Mark Stoops will be at it again in Lexington in 2022. One of the most respected defensive minds in the SEC, if not college football entirely, he’ll be blending returning veterans and incoming additions into a tenacious Kentucky defense where the whole generally exceeds the sum of the parts.

Stoops lost plenty of talent from his 10-win squad in 2021. How will this year’s UK defense shape up? Here are 7 way-too-early predictions about the Wildcats’ defense for the 2022 season.

1. Kentucky will allow more than 26 points per game for the first time since 2017

There are a variety of factors that account for this change. Yes, Kentucky will take a small step backward defensively in 2022. Given the loss of virtually their entire front and a significant chunk of a fairly average secondary, that feels hard to avoid. Kentucky also will have the most potent (and balanced) offense they’ve had for over a decade.

That will lead to both more quick-strike scores (which puts the defense back on the field) and a few more non-competitive games (which yields some defensive numbers in garbage time).

All in all, Kentucky figures to give up the most points they have since 2017, when they allowed 28.2 points per game. This doesn’t mean the Wildcats won’t be successful, just that it might look different than it has in recent seasons seemingly full of 20-17 and 17-14 wins.

2. DeAndre Square will be Kentucky’s 3rd 300-tackle defender of the 2000s

Kentucky will get a super senior season from linebacker DeAndre Square, who finished 3rd in the team in tackles last season. After 4 seasons in Lexington, Square has 245 career tackles, placing him easily within reach of 300 career tackles. While old-time SEC tackle stats are massive due to being racked up in a run-heavy era (see UK leader Jim Kovach’s 521 (!?!) stops), only Wesley Woodyard (395) and Danny Trevathan (374) have 300 tackles for UK in the 21st century. Square is pretty much guaranteed a spot on that list, which is a fitting spot for a guy who has been a fixture at Kentucky for perhaps their best four-year span since the Bear Bryant era.

3. Octavious Oxendine will have an All-SEC season

Kentucky lost starters Marquan McCall, Josh Paschal and Abule Abadi-Fitzgerald, but does return Oxendine, who was just coming into his own with a 2-sack performance against LSU before an injury ended his 2021 season. He had 15 tackles and 3.5 tackles for loss in part-time minutes over the first half of UK’s season. The 6-1, 318-pound defensive tackle has enough burst to help Kentucky’s veteran linebacker corps disrupt offenses. Given that most of Kentucky’s rotation players on the d-line will have even less experience, Oxendine’s combination of size and talent will make him a pivotal component of the UK defense, and an All-SEC selection.

4. Kentucky will force enough turnovers to break even on turnover margin in 2022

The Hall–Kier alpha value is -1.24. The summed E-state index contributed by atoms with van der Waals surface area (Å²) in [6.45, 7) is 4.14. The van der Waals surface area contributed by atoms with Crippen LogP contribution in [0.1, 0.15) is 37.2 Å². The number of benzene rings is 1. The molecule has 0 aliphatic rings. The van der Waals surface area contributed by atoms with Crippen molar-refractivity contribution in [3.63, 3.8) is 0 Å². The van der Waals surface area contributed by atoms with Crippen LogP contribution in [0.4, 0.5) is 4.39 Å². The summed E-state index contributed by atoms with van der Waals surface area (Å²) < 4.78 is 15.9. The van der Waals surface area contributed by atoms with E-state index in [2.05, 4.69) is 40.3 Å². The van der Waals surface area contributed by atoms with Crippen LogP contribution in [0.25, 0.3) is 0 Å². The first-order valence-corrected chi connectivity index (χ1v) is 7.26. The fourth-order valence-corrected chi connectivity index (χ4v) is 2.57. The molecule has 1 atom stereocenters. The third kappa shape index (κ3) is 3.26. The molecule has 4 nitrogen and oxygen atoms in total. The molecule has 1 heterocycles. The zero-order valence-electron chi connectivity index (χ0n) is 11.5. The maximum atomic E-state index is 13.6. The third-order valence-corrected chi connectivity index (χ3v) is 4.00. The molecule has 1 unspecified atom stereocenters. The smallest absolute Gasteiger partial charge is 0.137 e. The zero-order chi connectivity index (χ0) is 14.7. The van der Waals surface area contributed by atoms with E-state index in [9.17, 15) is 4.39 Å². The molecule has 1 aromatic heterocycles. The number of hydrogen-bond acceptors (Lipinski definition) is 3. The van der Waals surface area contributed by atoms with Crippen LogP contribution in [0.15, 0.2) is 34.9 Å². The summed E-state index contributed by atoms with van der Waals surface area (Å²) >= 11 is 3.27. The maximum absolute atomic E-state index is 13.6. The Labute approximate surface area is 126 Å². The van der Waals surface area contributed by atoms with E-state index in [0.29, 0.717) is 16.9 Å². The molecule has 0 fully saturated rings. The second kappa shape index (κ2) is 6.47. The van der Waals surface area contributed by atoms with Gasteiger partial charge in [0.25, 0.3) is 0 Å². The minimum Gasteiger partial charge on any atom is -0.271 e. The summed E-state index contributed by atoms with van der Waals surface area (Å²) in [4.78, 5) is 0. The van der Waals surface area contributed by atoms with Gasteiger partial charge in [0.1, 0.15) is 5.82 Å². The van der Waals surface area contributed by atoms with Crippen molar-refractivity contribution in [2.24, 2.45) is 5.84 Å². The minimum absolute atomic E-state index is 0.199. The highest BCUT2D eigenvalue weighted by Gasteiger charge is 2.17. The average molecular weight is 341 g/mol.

One of the weirdest trends of the 2021 SEC season was Kentucky consistently remaining at the bottom of the FBS rankings in turnover margin (they finished at -11) while posting their second SEC winning season since 1977. Turnovers can be symptomatic of significant issues … or just flukish luck.

There’s a pretty good case to be made that a fair chunk of Kentucky’s trouble was simply luck.

For instance, UK forced just 3 lost fumbles all season. Exactly 4 FBS teams forced fewer. The Wildcats also had just 9 interceptions, almost well into the lower half of FBS squads, and ahead of just 1 other SEC squad.

While Kentucky’s defense will probably give up more points and big plays in 2022, they’ll probably also force more big plays. Pencil UK in for around 18 turnovers forced, which will help them break even in turnover margin and could help Kentucky surprise skeptics this fall.

5. DB Jalen Geiger will have a breakthrough season

Kentucky lost 3 prominent players from their secondary rotation, with the end of the college careers of safety Yusuf Corker and nickel Davonte Robinson, as well as the injury loss of Vito Tisdale in spring practice. The Wildcats do return some significant contributors, but one player to watch is junior Jalen Geiger, who had 18 tackles and a pick-6 last season. Stoops likes experienced defensive backs, and while some of his DB rotation won’t have that luxury, Geiger will.

He’s a versatile defender, fast enough to play corner, physical enough to play safety. He’ll have a starting role — and probably a starring role — by the end of Kentucky’s season.

6. Kentucky will again hold opponents to under 4.0 yards per carry and 130 rushing yards per game

While Kentucky’s pass defense has been very hit and miss, the run defense has done a solid job. In 2021, Kentucky held opponents to under 4.0 yards per carry and just 122 rushing yards per game.

Given the continued infiltration of passing coaches into the SEC, the return of Kentucky’s outstanding linebacker corps (Jacquez Jones, Square, and all-freshman pick Trevan Wallace, among others), and Kentucky’s continued offensive improvement, the Wildcats figure to be stout on the run again.

The early guess is that Kentucky will be basically as good on the ground in 2022 as they were in 2021. The pass could be a different story, but UK figures to hold their own in run defense.

7. Defensive coordinator Brad White will get an NFL job after the season

This one won’t go well with the Wildcats, but Brad White has proven his bona fides in running a consistently top-flight defense. Given some of the personnel issues he’s worked around, it would be ridiculous to assume that an NFL team isn’t paying attention. White has been highly regarded throughout his 4 seasons in Lexington, 3 of which he’s spent as coordinator. He turned down the LSU defensive coordinator job last offseason, but it’s fair to expect that he’ll have to listen when the NFL comes calling — the same NFL that took the previous coordinator, Matt House, from UK.